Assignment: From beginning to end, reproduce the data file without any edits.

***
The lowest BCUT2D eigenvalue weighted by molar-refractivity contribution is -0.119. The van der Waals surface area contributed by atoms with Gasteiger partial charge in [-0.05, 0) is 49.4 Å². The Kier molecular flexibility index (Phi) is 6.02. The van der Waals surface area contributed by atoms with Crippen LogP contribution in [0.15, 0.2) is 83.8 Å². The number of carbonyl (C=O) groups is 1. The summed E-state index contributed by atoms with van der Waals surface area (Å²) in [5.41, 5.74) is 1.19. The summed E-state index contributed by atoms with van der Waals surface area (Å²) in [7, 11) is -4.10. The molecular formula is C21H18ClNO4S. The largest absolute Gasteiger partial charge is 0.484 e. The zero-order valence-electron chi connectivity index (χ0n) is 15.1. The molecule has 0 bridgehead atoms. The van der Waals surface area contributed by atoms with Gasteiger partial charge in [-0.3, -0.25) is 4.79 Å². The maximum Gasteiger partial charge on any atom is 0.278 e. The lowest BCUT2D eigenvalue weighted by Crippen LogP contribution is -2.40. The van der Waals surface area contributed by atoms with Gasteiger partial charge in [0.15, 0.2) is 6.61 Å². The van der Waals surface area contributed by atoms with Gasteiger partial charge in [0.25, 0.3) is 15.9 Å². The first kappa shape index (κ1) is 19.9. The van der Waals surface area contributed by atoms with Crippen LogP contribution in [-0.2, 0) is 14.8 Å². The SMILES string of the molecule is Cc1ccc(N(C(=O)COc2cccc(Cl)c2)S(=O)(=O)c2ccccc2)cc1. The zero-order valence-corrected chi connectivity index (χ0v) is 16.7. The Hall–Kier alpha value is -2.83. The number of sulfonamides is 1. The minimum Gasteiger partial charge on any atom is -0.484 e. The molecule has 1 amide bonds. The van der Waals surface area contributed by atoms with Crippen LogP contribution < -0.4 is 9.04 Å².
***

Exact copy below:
The lowest BCUT2D eigenvalue weighted by molar-refractivity contribution is -0.119. The van der Waals surface area contributed by atoms with Gasteiger partial charge in [-0.05, 0) is 49.4 Å². The Kier molecular flexibility index (Phi) is 6.02. The van der Waals surface area contributed by atoms with Crippen LogP contribution in [0.15, 0.2) is 83.8 Å². The number of carbonyl (C=O) groups is 1. The summed E-state index contributed by atoms with van der Waals surface area (Å²) in [5.41, 5.74) is 1.19. The summed E-state index contributed by atoms with van der Waals surface area (Å²) in [7, 11) is -4.10. The molecular formula is C21H18ClNO4S. The largest absolute Gasteiger partial charge is 0.484 e. The zero-order valence-electron chi connectivity index (χ0n) is 15.1. The molecule has 0 bridgehead atoms. The van der Waals surface area contributed by atoms with Gasteiger partial charge in [-0.3, -0.25) is 4.79 Å². The maximum Gasteiger partial charge on any atom is 0.278 e. The lowest BCUT2D eigenvalue weighted by Crippen LogP contribution is -2.40. The van der Waals surface area contributed by atoms with Gasteiger partial charge in [0.15, 0.2) is 6.61 Å². The van der Waals surface area contributed by atoms with Gasteiger partial charge in [0.25, 0.3) is 15.9 Å². The first kappa shape index (κ1) is 19.9. The van der Waals surface area contributed by atoms with Crippen LogP contribution in [-0.2, 0) is 14.8 Å². The SMILES string of the molecule is Cc1ccc(N(C(=O)COc2cccc(Cl)c2)S(=O)(=O)c2ccccc2)cc1. The zero-order valence-corrected chi connectivity index (χ0v) is 16.7. The Hall–Kier alpha value is -2.83. The number of sulfonamides is 1. The minimum Gasteiger partial charge on any atom is -0.484 e. The molecule has 1 amide bonds. The van der Waals surface area contributed by atoms with Crippen LogP contribution < -0.4 is 9.04 Å².